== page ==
Arsenal advance in Champions League, but Napoli out despite win

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One good club from Group F, a real heavyweight of a foursome, was bound to be odd team out on Wednesday as Champions League group play finished with a high-wire tension.

As it turned out, it was the victorious side from inside Napoli’s aged Stadio San Paolo that turned into the unlucky bunch.

A 2-0 win for Napoli over Arsenal was a result the English club could live with, although just barely, but it wasn’t enough to push Rafa Benitez’s club from Italy into next year’s knockout rounds.

Gonzalo Higuain’s second half goal was enough for the time being – it was a strike that would have sent both teams through with the other group match temporarily deadlocked. But when Dortmund scored near the end in the South of France, prevailing over Marseille, that was that for the Napoli, having been so desperate to remain in the competition after such a long absence.

Not even Jose Callejon’s late, late goal was enough, producing the final two-goal margin, but still not sufficient for Napoli.

The night had a certain edge, with Arsenal needing something better than a 2-0 loss to do what Arsenal does under Arsene Wenger: progress into the Champions League knockout round. Meanwhile, Napoli needed to win by more 2-0 or hope for something good from the Marseille-Dortmund contest, and where the pileup of a group table would be finally be revealed.

Benitez’s Napoli had lots of bite, and Belgian international Dries Mertens was on top of his game, with lots of creativity and hustle-bustle along the right for the Italian team. Napoli kept the ball in Arsenal’s end but couldn’t quite unlock a defense where center backs Per Mertesacker and Laurent Koscielny were big cops on the beat.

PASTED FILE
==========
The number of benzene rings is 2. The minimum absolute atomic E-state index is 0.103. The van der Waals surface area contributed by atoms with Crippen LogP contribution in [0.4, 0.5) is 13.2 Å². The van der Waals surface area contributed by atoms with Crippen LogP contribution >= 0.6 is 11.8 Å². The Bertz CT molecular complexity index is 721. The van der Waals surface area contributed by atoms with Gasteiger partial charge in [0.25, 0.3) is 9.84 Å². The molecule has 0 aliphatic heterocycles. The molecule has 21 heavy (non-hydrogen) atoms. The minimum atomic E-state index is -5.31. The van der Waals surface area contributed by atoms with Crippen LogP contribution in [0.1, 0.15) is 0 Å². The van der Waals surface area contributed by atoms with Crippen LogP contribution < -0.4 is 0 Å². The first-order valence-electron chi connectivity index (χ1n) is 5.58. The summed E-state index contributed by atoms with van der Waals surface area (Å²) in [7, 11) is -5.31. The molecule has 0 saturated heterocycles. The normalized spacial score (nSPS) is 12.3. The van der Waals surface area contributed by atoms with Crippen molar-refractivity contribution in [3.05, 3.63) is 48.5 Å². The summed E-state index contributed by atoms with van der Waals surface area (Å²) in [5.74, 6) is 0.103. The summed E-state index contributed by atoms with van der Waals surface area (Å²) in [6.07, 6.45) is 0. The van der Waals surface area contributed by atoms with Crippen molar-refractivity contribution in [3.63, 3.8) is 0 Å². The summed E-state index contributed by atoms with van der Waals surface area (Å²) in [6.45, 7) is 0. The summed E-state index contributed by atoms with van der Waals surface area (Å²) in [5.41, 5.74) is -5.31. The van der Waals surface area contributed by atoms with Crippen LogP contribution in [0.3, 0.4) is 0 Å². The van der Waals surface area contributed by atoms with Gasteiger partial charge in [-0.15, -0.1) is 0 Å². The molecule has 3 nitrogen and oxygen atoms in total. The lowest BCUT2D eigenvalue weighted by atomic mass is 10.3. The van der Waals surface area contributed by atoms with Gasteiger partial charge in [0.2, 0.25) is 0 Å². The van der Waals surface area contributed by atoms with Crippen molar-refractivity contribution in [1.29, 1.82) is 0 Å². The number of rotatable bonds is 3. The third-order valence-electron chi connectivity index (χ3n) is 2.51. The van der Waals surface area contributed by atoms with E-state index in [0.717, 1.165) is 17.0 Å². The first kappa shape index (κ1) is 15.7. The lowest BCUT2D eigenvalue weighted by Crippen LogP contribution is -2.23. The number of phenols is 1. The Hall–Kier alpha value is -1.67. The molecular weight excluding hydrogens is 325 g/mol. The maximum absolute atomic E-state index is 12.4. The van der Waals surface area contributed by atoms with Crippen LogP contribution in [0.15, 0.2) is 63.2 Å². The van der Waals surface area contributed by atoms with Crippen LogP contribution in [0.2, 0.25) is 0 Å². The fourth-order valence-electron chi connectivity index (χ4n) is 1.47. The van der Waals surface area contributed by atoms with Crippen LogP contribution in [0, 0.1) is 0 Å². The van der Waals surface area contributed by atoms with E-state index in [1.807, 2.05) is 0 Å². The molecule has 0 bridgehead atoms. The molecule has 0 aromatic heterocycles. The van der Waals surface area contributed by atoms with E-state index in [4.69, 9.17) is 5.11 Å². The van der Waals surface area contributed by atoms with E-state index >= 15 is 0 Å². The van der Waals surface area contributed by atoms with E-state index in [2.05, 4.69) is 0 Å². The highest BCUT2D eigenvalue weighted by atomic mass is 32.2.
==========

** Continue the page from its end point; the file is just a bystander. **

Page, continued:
In fact, the most nervy Gunners moment before intermission was their own poor doings. Koscielny rolled a ball to goalkeeper Szczesny, who tried to get clever. Rather than crushing the ball forward, he attempted a little pass out to the wing. It bounced off Higuain, who was nearly able to direct it into goal.

The home team frustration grew as the opportunity for opportunities diminished, and by the 35th minute Mertens and Blerim Dzemaili had yellow cards, mostly a response to the persistent midfield fouling meant to slow Arsenal’s lethal counter.

Napoli pressed on, closer and closer to the breakthrough after the break. Pablo Armero broke through on the left and Callejon on the right, just a few minutes apart, but neither could do well enough with their shooting efforts.

In the 70th minute, Higuain was set free inside the 18, but he shot high, too.

Finallly, in the 73rd, Higuain had a moment of brilliance. The entry pass was good enough, but the Argentine forward’s piece of technical craft, the spin and shot to the far post at such high speed, was something to behold.

Arsenal’s job got harder in the 76th when Mikel Arteta, having already been booked, collected his second foul for a tough midfield foul. The Gunners did concede a second, but it was deep enough into injury time that it really was academic.

Lineups:

Arsenal: Szczesny, Jenkinson, Mertesacker, Koscielny, Gibbs, Flamini, Arteta, Rosicky, Cazorla, Ozil, Giroud.

On the bench: Fabianski, Vermaelen, Monreal, Wilshere, Ramsey, Walcott, Bendtner

Napoli: Rafael; Maggio, Fernandez, Albiol, Armero; Dzemaili, Behrami; Callejón, Pandev, Mertens; Higuain.